I have a baked chocolate ring cake, but I want to convert it to a square cake. How I can do it?

  • 1
    Please clarify: Do you have a baked ring cake that you want to cut into a square (Why?) or have you baked a ring cake and now would like to use the same recipe to make a square cake?
    – Damila
    Feb 13 '21 at 20:58

Well, if you find a square pan with approximately the same surface area as the round pan, then you can just bake it for the same amount of time at the same temperature. The same surface are is important, since we want the cake to still have the same height as the original.

For some algebra: We can't construct this pan with a compass and a straight edge, but we can approximate it with a calculator. The area of the round pan is pi * r^2, where r is the radius. So a 9-inch round pan would have area pi*4.5^2. We want a square pan with side length s, so we want s^2=pi * r^2. Hence, s=\sqrt(pi * r^2). So for example if you would normally bake it in a 9 inch pan, you would need a square pan with side length approximately \sqrt(pi * 4.5^2) = 8 inches.

  • A ring cake usually is baked in a tube pan, bunt pan or similar. They often have higher sides than standard cake pans.
    – Debbie M.
    Feb 13 '21 at 16:59
  • It's dependant on surface area to volume ratio, so setting up the same surface area in a rectangular prism as a solid cylinder or hollow tube changes the ratio of SA to volume. In essence it comes down to "How far is the centre of the cake from the centre of the nearest face; which isn't a math problem I'm likely to solve on my fingers. I'd use a thermometer.
    – unlisted
    Feb 13 '21 at 18:22
  • While your calculation makes sense (if it is a circular and not toroidal cake), the OP says that their cake is already baked, so I don't think your answer applies here.
    – rumtscho
    Feb 13 '21 at 19:27
  • @rumtscho - i wouldn't read it that way myself - but it is not the clearest explanation. One would presume, though, that if one had a circular cake, then taking a big knife to it would get you closer to the required square ;)
    – unlisted
    Feb 13 '21 at 19:32
  • @Tetsujin the OP says literally "I have a baked chocolate Ring Cake", so I don't see much room for interpretation. I know that to an experienced baker, the whole idea sounds absolutely impractical, but we do have beginners on the site, and maybe the OP just bought a cake in the supermarket for the first time.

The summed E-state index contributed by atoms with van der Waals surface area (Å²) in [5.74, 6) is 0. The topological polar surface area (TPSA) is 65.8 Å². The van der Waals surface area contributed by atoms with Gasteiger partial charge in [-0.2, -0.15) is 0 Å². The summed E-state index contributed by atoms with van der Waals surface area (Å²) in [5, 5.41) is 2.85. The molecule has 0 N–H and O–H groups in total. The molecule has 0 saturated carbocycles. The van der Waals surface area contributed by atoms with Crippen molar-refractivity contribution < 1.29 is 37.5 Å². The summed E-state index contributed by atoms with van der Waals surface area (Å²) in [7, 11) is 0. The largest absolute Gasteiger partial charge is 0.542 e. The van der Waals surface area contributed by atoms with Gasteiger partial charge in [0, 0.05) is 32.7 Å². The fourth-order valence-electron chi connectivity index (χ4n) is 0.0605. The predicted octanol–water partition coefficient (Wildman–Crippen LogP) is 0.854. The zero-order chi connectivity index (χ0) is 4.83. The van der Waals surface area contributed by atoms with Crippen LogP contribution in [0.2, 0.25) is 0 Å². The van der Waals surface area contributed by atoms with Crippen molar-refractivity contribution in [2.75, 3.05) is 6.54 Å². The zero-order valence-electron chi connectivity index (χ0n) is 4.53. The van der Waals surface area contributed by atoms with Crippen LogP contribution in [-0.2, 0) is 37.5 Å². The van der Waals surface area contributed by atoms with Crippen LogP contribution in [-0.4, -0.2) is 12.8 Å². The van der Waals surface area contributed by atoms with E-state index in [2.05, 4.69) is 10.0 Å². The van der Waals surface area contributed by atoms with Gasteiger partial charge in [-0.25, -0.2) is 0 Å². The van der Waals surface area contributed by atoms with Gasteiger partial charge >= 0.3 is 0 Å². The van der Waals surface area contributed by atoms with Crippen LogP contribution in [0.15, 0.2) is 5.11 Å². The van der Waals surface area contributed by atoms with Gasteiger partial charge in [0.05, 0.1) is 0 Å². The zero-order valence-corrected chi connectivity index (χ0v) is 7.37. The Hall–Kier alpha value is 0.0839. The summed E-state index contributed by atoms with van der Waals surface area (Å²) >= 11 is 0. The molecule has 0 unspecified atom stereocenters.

– rumtscho
    Feb 13 '21 at 19:35

Cake is very easy to cut to shape, although you cannot reuse the cut-off pieces to somehow remodel the thing. So, to get your square shape, you will have to cut off enough of the sides of the cake to make it square. This obviously means that the cake will be much smaller - there is nothing you can do to fix this.

The second problem you have is the hole in the middle of your ring-shaped cake. You have to do something so it appears to be there intentionally. Options would be to make a pi~nata cake, or to fill it with some substance firm enough to stand up on its own, and tasty enough when eaten in spoonfuls. You have tons of possibilities, pretty much any firm cake filling mass will do. Looking up no-bake cheesecake recipes would be the easiest place to start. Or you may be able to wing it and reuse your scrap cake if you crumble it and mix it with your filler. If that's too much work, you can decorate it on the plate to make it appear intentional, placing some inedible centerpiece in the hole (a vase of flowers?).

Third, your sides will now be obviously cut, which is undesirable when serving a cake. So you will have to frost the cake, or at least the sides. Don't worry if it is already frosted on top, as long as it isn't decorated, you can place a second frosting of the same or a different kind on top.

All of the above is doable, but a lot of effort and requires full reengineering of the type of cake. Most bakers will not do it, and either serve the cake as a ring, or bake a new cake in a square pan.

Your Answer

By clicking “Post Your Answer”, you agree to our terms of service, privacy policy and cookie policy

Not the answer you're looking for? Browse other questions tagged or ask your own question.